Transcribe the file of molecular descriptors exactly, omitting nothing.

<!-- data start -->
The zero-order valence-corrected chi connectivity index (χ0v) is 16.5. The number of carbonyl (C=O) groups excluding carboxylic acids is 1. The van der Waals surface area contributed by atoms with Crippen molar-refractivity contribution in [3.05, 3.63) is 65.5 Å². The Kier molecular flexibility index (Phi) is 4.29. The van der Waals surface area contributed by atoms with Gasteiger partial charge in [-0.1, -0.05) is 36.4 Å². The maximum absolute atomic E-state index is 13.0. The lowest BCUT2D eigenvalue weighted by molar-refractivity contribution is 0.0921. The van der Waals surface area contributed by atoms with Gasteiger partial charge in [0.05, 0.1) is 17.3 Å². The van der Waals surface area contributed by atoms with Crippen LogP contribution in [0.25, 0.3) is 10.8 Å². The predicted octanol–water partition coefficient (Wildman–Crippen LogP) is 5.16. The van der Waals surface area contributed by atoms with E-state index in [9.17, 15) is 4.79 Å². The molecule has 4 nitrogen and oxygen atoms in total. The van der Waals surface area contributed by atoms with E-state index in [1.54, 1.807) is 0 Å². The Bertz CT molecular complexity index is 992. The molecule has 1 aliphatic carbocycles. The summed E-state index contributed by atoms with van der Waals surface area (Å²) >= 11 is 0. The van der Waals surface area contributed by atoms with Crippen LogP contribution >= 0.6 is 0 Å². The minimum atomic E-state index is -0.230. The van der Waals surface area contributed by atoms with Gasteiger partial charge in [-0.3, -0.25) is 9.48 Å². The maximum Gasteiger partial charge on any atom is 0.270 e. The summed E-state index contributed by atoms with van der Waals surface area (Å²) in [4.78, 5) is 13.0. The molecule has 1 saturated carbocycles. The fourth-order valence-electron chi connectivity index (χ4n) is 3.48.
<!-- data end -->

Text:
The zero-order valence-corrected chi connectivity index (χ0v) is 16.5. The number of carbonyl (C=O) groups excluding carboxylic acids is 1. The van der Waals surface area contributed by atoms with Crippen molar-refractivity contribution in [3.05, 3.63) is 65.5 Å². The Kier molecular flexibility index (Phi) is 4.29. The van der Waals surface area contributed by atoms with Gasteiger partial charge in [-0.1, -0.05) is 36.4 Å². The maximum absolute atomic E-state index is 13.0. The lowest BCUT2D eigenvalue weighted by molar-refractivity contribution is 0.0921. The van der Waals surface area contributed by atoms with Gasteiger partial charge in [0.05, 0.1) is 17.3 Å². The van der Waals surface area contributed by atoms with Crippen LogP contribution in [0.25, 0.3) is 10.8 Å². The predicted octanol–water partition coefficient (Wildman–Crippen LogP) is 5.16. The van der Waals surface area contributed by atoms with E-state index in [9.17, 15) is 4.79 Å². The molecule has 4 nitrogen and oxygen atoms in total. The van der Waals surface area contributed by atoms with E-state index in [1.54, 1.807) is 0 Å². The Bertz CT molecular complexity index is 992. The molecule has 1 aliphatic carbocycles. The summed E-state index contributed by atoms with van der Waals surface area (Å²) >= 11 is 0. The van der Waals surface area contributed by atoms with Crippen LogP contribution >= 0.6 is 0 Å². The minimum atomic E-state index is -0.230. The van der Waals surface area contributed by atoms with Gasteiger partial charge in [-0.3, -0.25) is 9.48 Å². The maximum Gasteiger partial charge on any atom is 0.270 e. The summed E-state index contributed by atoms with van der Waals surface area (Å²) in [4.78, 5) is 13.0. The molecule has 1 saturated carbocycles. The fourth-order valence-electron chi connectivity index (χ4n) is 3.48.